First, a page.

The term Lao Niang Jiu, or "old uncle", a well-known character in Shanghai folklore, is frequently used by the city's residents to describe prying busybodies who are always ready to meddle in other people's affairs.
Now, though, Shanghai's best-known and most-meddlesome "old uncle" has switched to using broken Mandarin, rather than his signature colloquial and idiomatic Shanghai dialect, when interfering in family affairs.
In 2008, New Old Uncle, a TV programme named after the character and produced by Shanghai Media Group, was first aired by a local channel.
It was an immediate success. The initial 30-minute programme, later extended to an hour, features two sides - usually from the same family - attempting to resolve a dispute. The warring factions are overseen by an amateur mediator, usually an experienced meddler from the local community.
The programme is especially popular among housewives cooking the family dinner. The star mediator, Bai Wan-qing, ironically a 60-something aunt rather than an uncle, has even been dubbed "China's Oprah Winfrey".
But the programme, one of Shanghai's most popular local products along with the city's soup dumplings, is losing its local flavor because of the change from the Shanghai dialect to Mandarin.
In early January, the State Administration of Press, Publication, Radio, Film and Television, issued a notice stating that all TV and radio programs must use Mandarin and should avoid dialects and foreign languages. The measure was aimed at further promoting the use of Mandarin, or putonghua ("common speech"), and regulating the use of alternative languages on TV shows.
It's not the first time the country's media regulator has prescribed a favoured language for use on TV and radio. But the notice, like a stone thrown into still waters, has produced many ripples and sparked heated discussion about China's rapidly disappearing dialects.
In a phone interview, Yin Qingyi, the producer of New Old Uncle, denied that the change of language on the most-watched TV programme in the southern metropolis came in response to the official notice. Instead, Yin called it "a reflection of reality".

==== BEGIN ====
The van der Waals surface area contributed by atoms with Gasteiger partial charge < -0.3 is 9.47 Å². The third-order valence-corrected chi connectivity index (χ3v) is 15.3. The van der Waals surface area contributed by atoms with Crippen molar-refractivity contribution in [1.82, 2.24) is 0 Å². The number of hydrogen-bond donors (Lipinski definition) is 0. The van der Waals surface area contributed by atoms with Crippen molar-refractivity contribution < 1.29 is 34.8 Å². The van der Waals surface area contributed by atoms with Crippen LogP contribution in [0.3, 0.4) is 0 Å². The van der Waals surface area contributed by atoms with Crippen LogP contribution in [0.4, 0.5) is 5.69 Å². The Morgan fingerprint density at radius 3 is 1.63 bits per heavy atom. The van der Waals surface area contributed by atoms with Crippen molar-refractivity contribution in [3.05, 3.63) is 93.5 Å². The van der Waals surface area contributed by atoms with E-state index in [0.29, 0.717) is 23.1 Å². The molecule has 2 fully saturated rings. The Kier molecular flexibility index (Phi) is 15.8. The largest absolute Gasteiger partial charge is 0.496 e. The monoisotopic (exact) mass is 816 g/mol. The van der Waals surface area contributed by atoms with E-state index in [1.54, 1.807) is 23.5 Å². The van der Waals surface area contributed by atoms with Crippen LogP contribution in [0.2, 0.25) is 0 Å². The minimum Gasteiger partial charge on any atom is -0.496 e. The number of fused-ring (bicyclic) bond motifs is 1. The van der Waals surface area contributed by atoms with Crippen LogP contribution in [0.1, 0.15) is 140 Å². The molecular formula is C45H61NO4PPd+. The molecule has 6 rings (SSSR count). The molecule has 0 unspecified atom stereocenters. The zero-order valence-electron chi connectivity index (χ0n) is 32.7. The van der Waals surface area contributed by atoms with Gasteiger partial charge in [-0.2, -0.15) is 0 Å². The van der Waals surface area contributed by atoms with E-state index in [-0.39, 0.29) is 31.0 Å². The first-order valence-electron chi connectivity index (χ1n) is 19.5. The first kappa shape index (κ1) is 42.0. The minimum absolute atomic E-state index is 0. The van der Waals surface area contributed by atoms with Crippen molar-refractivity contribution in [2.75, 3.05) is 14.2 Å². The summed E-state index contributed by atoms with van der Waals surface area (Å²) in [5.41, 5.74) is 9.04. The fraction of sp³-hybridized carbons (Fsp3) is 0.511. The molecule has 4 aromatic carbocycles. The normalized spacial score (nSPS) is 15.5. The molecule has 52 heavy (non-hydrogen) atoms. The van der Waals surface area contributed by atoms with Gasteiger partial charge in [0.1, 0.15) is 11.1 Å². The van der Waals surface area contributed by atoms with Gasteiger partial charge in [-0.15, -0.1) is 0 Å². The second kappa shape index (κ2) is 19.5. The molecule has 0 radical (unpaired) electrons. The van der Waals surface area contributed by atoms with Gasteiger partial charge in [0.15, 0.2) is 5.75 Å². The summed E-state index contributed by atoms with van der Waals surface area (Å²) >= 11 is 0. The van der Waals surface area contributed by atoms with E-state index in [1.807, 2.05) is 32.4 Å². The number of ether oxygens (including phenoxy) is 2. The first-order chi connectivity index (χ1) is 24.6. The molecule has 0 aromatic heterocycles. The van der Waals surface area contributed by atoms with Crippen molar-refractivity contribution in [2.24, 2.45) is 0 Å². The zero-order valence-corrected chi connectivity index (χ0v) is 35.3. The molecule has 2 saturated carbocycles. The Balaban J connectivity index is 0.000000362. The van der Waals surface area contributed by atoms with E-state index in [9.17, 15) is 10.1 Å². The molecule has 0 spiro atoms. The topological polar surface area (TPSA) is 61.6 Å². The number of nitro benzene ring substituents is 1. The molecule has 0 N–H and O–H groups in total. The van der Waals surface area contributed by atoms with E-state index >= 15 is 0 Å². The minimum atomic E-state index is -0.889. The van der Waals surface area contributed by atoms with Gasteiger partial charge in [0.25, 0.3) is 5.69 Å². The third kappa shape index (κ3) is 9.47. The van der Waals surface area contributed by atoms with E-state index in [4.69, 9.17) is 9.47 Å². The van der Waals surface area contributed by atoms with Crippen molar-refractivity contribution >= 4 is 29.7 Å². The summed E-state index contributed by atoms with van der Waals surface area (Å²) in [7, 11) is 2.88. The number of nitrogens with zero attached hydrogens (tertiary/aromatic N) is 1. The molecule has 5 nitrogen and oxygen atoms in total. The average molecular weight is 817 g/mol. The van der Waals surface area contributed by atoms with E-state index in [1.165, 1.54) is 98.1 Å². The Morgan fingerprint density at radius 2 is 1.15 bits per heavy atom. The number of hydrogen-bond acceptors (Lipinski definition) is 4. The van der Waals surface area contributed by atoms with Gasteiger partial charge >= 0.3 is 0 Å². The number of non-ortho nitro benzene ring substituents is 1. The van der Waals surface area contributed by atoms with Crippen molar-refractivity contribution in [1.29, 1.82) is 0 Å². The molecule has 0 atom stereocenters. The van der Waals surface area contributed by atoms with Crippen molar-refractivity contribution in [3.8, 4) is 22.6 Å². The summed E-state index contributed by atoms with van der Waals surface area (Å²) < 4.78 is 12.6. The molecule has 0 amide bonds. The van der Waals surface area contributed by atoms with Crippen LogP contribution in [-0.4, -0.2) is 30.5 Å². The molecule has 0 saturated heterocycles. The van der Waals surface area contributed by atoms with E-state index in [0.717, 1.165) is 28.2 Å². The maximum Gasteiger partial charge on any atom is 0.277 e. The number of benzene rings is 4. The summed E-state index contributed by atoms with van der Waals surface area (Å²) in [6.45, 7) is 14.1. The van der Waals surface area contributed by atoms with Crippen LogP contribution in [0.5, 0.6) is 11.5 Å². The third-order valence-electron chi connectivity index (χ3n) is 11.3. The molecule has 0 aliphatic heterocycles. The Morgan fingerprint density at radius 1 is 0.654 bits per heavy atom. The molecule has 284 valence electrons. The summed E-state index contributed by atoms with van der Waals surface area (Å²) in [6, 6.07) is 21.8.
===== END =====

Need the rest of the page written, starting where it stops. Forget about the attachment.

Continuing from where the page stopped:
"It's a reality show. That means the language spoken during the show is not decided by us," he said. Yin estimated that 75 per cent of participants speak Mandarin as their mother tongue, which means the mediators must use the language too, even though they are mostly Shanghai natives.
Research conducted by the Shanghai Statistics Bureau in February supported Yin's assertion. It found that Shanghai residents now use Mandarin more frequently in their daily lives, to the detriment of Shanghainese.
More than 1,000 residents aged 13 and older who have lived in the city for more than six months were interviewed, including both natives and newcomers. The results showed that while only 3 per cent of respondents were unable to speak Mandarin, 18.6 per cent didn't understand Shanghainese.
In addition, interviewees aged 13 to 20 recorded lower scores in tests designed to assess their ability to speak and comprehend the Shanghai dialect than any other age group. "The reality may be even worse," said Qian Cheng, a member of the Shanghai committee of the Chinese People's Consultative Conference and a passionate advocate of his home dialect.
"Young people are giving up the language, both because they are not good at it - if capable at all - and don't have to use it often. At the same time, older people are accommodating their offspring by speaking pidgin Mandarin, which has left the local tongue under an unprecedented threat," said Qian.
During the city's annual two sessions in January, Qian proposed that Shanghai should create a dialect-friendly environment for Shanghainese and encourage young people to use the language more, at least at home.
"If the 20- and 30-somethings desert the language, it's highly unlikely that their offspring will be able to pick up it again," he said.
Reasons to be cheerful?
But Shen Lei, the anchor of the popular radio talk show A La Shanghai Ren (We Shanghai people) painted a less-gloomy picture.
The programme, which has aired on Shanghai East Radio Station every day from 6 to 7 pm for nearly two decades, features a male and a female anchor chatting about domestic trivialities, speaking exclusively in the local tongue. The show has long been a favourite of office workers killing time as they travel home, and families looking for entertainment during dinner.
"The fluency and accuracy (of spoken Shanghainese) may be declining, but there is keen interest in learning it," said Shen, who has hosted the show since just after it began in 1995.
At an event hosted by the programme in mid-January, children and adults were invited to participate in a dialect contest. The response was overwhelming: hundreds of families filled the sleek and spacious hall of a Shanghai shopping mall, babbling and bumbling as if they were attending a language school.